The recent health crisis has turned the spotlight onto social and gender inequality in Brazil
The scenes of the Brazilian carnival earlier this month are a far cry from the gloomy news otherwise coming out of the country: its economic recession, the possible impeachment of President Dilma Rousseff and corruption scandals involving state oil company Petrobras. The country’s situation was aggravated after the World Health Organization (WHO) declared a Global Emergency, citing the link between the virus and brain deformities in newborns – a condition known as microcephaly.
As is typical when science, technology and media are closely related, – in what sociologist Anthony Giddens terms a “risk society” – news reports revolve around the uncertainty posed by the virus. Although its causes, symptoms and heath complications remain largely unknown, the public has been bombarded by new research findings, interviews with experts and volatile statistics that are often based on suspected rather than confirmed cases. This is not to mention the role of social media in feeding into scaremongering and disseminating unsubstantiated information.
In these circumstances, it was no surprise that the Olympic Games in Rio de Janeiro were at risk of cancellation. Images of President Rousseff wearing a t-shirt printed with the “Zero Zika” campaign slogan, and the army knocking on people’s doors to raise awareness about the virus testify to the mega-operation to eliminate the mosquito.
The repercussions of the virus have been as much about its social implications as its health complications. The Zika virus has often been associated in the international media with the “female poor”: Reuters branded it the “disease of the poor” in an article that centred on the difficulties facing a pregnant teenage girl living in a slum in Brazil. This is largely due to the fact that areas with inadequate sewage systems and waste management create stagnant water, where the Aedes aegypti mosquitos can breed.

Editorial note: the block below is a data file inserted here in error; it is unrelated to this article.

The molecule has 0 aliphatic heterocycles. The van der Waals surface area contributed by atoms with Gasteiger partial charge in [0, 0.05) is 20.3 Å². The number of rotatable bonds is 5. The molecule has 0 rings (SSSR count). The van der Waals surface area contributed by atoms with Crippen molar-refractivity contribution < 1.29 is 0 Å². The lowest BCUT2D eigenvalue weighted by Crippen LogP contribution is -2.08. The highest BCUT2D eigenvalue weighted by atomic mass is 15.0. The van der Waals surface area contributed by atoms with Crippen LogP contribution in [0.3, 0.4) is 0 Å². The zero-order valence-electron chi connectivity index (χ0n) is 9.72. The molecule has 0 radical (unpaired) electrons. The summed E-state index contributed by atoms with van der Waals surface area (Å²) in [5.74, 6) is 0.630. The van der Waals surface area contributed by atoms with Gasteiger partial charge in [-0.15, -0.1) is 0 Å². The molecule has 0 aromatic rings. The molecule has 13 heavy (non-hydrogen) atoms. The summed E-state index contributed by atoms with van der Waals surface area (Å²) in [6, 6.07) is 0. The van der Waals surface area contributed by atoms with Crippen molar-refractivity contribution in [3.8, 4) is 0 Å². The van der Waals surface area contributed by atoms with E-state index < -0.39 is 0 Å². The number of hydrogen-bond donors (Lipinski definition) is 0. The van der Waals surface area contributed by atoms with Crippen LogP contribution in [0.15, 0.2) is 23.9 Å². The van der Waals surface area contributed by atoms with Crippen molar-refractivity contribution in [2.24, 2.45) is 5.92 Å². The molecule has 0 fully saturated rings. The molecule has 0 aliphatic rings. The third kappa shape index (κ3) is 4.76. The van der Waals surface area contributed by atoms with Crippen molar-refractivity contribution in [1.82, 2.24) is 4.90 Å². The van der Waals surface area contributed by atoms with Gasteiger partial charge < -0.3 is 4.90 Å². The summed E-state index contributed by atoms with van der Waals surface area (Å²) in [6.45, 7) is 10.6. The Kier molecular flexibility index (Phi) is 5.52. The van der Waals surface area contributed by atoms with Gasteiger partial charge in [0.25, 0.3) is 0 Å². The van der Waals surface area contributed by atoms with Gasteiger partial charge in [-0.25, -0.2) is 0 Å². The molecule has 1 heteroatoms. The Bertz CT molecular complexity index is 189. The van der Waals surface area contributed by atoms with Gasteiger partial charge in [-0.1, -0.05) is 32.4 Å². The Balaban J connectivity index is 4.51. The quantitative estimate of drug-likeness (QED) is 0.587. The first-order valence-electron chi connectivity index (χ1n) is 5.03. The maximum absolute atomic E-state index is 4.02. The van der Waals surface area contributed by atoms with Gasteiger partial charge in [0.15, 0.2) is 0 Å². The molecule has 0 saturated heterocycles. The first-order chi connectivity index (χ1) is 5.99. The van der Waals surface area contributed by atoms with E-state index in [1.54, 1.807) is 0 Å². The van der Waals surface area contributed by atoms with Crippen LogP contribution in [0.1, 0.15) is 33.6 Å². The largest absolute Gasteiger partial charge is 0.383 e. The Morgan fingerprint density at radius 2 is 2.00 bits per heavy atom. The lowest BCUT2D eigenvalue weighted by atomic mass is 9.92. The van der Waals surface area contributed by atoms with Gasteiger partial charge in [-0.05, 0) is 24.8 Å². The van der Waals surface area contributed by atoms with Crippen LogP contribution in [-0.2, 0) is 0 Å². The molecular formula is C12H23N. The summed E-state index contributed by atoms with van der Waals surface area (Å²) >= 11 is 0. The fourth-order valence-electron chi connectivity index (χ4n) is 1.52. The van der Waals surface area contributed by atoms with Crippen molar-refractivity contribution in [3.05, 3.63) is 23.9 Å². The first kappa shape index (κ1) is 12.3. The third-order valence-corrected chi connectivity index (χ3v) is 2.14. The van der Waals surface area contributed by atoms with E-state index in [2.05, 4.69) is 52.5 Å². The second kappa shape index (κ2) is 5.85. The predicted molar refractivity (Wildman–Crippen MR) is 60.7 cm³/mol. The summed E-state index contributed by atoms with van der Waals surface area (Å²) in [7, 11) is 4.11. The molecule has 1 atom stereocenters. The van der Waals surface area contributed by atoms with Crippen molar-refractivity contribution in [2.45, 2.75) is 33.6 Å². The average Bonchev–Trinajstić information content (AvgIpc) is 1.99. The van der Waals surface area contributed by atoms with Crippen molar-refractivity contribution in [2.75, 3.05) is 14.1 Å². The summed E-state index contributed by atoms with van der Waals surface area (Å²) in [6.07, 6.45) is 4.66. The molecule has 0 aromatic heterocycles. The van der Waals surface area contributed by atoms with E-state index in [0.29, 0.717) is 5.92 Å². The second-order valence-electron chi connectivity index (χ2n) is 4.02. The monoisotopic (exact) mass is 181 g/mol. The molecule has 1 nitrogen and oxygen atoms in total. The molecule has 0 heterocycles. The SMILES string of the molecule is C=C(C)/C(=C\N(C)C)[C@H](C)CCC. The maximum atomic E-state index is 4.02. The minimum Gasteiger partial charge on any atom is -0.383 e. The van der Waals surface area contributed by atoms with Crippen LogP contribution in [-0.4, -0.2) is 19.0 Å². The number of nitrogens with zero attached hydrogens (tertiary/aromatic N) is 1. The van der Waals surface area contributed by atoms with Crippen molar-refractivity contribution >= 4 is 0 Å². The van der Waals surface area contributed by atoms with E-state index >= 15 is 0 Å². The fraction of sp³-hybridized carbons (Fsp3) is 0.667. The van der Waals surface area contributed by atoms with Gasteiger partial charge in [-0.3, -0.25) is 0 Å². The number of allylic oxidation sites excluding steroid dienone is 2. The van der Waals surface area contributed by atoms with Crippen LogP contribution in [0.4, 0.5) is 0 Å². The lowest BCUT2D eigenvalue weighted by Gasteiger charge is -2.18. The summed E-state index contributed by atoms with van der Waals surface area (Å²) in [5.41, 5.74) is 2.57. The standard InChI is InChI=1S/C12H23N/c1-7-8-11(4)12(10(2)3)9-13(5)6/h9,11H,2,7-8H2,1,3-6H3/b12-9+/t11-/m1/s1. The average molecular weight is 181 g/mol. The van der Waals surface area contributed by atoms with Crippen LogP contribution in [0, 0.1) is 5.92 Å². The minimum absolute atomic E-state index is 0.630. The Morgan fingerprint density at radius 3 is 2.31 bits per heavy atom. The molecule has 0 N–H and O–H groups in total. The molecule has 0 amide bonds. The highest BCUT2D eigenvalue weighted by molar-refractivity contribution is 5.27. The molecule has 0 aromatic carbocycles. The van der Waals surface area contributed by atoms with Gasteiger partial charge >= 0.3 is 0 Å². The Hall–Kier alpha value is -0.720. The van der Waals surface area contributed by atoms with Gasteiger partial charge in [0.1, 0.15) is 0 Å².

Some research claims that pregnant women bitten by the mosquito are liable to give birth to babies with abnormally small heads and underdeveloped brains. This triggered some major debates on choice and the female body: two concepts which do not always sit easily together in the affected regions. In fact, the authorities advised women to delay pregnancies, which Bill McKibben described as “dystopian” in his article in the Guardian:
“Women should avoid the most essential and beautiful of human tasks. It is unthinkable. Or rather, it is something out of a science fiction story, the absolute core of a dystopian future.”
“The three-letter word missing from the Zika warnings” – men. In her pertinent article for Dame, Paula Young Lee draws attention to the marked absence of men in discussions about the virus, resulting from a patriarchal society’s tendency to hold women solely accountable for pregnancy. Lee’s argument resonates with the controversy engendered by the pronouncements made by Marcelo Castro, Brazil’s Health Minister. Castro declared, among other equally ludicrous statements, that “sex is for amateurs, pregnancy for professionals”.
Indeed, the Zika epidemic has not only unmasked precarious urban development, but also public policies and procedures that oppress women, as well as the religious morality informing official discourse. Issues of prevention, health assistance for women and pregnancy prompted contestation of Brazil’s strict abortion law.
Drauzio Varella, a TV personality, author of the best-selling memoir Estação Carandiru and arguably Brazil’s most popular doctor, told BBC Brazil that abortion is already happening in the country and that “it only takes money and favourable conditions”. Varella’s statement that the strict abortion law in Brazil “punishes poor women” highlights the contaminating notion that the country has yet to fight, which is instigated by social and gender inequalities.
There is hope that science and technology will turn the outbreak into a bad memory for the country. Likewise, the recent international attention to women’s health and rights in Brazil, and more generally in South America, will hopefully not be in vain. But for the moment, it only takes one winged creature to expose to the world how Brazil’s persistent inequalities prevent the country from fighting against its malaises. In turn, these compromise major investments such as the Olympic Games: Brazil’s very attempt to boost the country’s morale and its international image.
Image from: http://www.dailymail.co.uk/wires/ap/article-3445521/Brazil-troops-battle-Zika-mosquitoes.html
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